Game Log: Phase 3- Log 1

  • How will play testing answer your questions about the design?
    • I want to a: make sure the game is fun, and b: make sure the directions make sense. By playtesting, I can be sure of both, because I can get player feedback about the various pieces. If I can get actual players to tell me what parts could be improved and which parts are good, I will know what parts to change and which to keep the same.
  • What questions do I want to answer by producing a prototype?
    • I want to know if it is a workable, playable design, and if the various aspects will come together alright. By building the board and playtesting, I can again answer both questions. It really is the sort of thing that has to be attempted to determine an answer, so building the board and getting player feedback will help to make sure that the game comes together not only cohesively, but also in a fun, playable way.
  • What elements should you build?
    • I will build the stages, one at a time. That’s how I figured out the directions, and that’s the best way to go about making and playing the game. Instead of focusing on the game as a whole, I will focus on the stages individually, to make sure each is the way I want it before I move on to the next.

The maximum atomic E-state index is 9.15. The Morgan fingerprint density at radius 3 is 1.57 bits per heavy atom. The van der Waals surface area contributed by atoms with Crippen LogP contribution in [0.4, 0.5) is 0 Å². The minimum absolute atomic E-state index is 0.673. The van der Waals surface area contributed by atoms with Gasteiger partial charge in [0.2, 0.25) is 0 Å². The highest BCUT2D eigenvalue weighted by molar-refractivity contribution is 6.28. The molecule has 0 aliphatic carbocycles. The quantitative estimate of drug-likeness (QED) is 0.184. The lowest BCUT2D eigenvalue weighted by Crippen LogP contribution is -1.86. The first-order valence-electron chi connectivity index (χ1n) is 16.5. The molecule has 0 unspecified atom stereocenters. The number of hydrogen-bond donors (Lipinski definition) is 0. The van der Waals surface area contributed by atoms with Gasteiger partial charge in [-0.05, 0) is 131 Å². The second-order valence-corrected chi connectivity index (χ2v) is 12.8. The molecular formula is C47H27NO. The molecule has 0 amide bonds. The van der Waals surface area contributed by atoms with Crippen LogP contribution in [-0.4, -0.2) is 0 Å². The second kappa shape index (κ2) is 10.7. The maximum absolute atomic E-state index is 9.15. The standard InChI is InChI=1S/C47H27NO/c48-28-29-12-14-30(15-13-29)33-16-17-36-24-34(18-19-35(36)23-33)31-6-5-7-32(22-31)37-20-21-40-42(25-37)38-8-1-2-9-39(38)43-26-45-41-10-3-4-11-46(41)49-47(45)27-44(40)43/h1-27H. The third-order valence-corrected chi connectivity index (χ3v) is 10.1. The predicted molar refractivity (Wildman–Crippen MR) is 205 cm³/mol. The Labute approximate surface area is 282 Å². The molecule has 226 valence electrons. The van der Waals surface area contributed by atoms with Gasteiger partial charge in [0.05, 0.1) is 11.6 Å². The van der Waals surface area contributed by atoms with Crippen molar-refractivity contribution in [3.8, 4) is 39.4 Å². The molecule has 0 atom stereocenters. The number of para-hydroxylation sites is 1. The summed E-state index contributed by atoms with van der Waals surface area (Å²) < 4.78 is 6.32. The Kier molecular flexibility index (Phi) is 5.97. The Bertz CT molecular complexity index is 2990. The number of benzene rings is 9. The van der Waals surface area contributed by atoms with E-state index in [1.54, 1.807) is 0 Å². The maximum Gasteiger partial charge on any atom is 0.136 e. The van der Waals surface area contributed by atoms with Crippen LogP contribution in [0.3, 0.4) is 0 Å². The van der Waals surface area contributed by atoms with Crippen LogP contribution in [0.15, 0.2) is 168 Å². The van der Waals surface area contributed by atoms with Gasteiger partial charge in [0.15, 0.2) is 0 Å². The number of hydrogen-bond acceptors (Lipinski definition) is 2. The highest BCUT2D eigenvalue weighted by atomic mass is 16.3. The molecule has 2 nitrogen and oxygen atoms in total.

• What information do players need?
    • The players, in order to get the full experience of the game, need to have some idea of the story of Esther. As such, a summary is given in the directions so that players will have some idea of the different origins behind the game. Players also need to have an understanding of the color meanings of the board, as the many colored squares can prove confusing without some explanation, which is why there is a color key on the game board.
  • How will a digital/board interactive version of your game differ from the prototype?
    • It won’t, not really. The paper version covers everything that an official, board version of the game might, since it is simply  a flimsier version of the same thing. However, in the matter of appearance, an official board game would look more professional and perhaps more attractive than the hand-made paper version.

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